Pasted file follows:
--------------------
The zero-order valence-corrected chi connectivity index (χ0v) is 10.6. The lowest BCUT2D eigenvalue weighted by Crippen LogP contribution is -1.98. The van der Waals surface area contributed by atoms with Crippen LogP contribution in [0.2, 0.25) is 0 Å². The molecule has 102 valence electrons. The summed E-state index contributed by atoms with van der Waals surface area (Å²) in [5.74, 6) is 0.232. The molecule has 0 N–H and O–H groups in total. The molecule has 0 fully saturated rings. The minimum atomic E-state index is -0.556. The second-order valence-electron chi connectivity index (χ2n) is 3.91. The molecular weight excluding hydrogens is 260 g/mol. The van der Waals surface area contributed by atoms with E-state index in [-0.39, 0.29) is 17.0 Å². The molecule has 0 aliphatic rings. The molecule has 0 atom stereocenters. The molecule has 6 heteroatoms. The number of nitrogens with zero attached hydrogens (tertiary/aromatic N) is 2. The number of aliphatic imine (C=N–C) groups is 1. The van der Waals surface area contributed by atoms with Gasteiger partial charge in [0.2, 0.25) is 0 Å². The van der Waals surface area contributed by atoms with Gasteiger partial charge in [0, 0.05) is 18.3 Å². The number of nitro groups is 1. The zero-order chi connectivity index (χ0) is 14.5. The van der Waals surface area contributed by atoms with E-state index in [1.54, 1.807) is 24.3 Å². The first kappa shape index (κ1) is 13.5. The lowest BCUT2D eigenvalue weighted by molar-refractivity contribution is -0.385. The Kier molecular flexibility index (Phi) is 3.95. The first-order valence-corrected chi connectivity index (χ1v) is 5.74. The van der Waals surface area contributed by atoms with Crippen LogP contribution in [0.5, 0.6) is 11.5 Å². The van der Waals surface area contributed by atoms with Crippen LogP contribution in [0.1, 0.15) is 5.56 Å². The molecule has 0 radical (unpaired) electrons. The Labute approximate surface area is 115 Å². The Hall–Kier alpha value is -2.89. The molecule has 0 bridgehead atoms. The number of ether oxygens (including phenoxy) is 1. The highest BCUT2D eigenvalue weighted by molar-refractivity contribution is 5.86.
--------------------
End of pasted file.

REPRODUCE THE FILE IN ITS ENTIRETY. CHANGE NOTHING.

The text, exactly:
The zero-order valence-corrected chi connectivity index (χ0v) is 10.6. The lowest BCUT2D eigenvalue weighted by Crippen LogP contribution is -1.98. The van der Waals surface area contributed by atoms with Crippen LogP contribution in [0.2, 0.25) is 0 Å². The molecule has 102 valence electrons. The summed E-state index contributed by atoms with van der Waals surface area (Å²) in [5.74, 6) is 0.232. The molecule has 0 N–H and O–H groups in total. The molecule has 0 fully saturated rings. The minimum atomic E-state index is -0.556. The second-order valence-electron chi connectivity index (χ2n) is 3.91. The molecular weight excluding hydrogens is 260 g/mol. The van der Waals surface area contributed by atoms with E-state index in [-0.39, 0.29) is 17.0 Å². The molecule has 0 aliphatic rings. The molecule has 0 atom stereocenters. The molecule has 6 heteroatoms. The number of nitrogens with zero attached hydrogens (tertiary/aromatic N) is 2. The number of aliphatic imine (C=N–C) groups is 1. The van der Waals surface area contributed by atoms with Gasteiger partial charge in [0.2, 0.25) is 0 Å². The van der Waals surface area contributed by atoms with Gasteiger partial charge in [0, 0.05) is 18.3 Å². The number of nitro groups is 1. The zero-order chi connectivity index (χ0) is 14.5. The van der Waals surface area contributed by atoms with E-state index in [1.54, 1.807) is 24.3 Å². The first kappa shape index (κ1) is 13.5. The lowest BCUT2D eigenvalue weighted by molar-refractivity contribution is -0.385. The Kier molecular flexibility index (Phi) is 3.95. The first-order valence-corrected chi connectivity index (χ1v) is 5.74. The van der Waals surface area contributed by atoms with Crippen LogP contribution in [0.5, 0.6) is 11.5 Å². The van der Waals surface area contributed by atoms with Crippen LogP contribution in [0.1, 0.15) is 5.56 Å². The molecule has 0 radical (unpaired) electrons. The Labute approximate surface area is 115 Å². The Hall–Kier alpha value is -2.89. The molecule has 0 bridgehead atoms. The number of ether oxygens (including phenoxy) is 1. The highest BCUT2D eigenvalue weighted by molar-refractivity contribution is 5.86.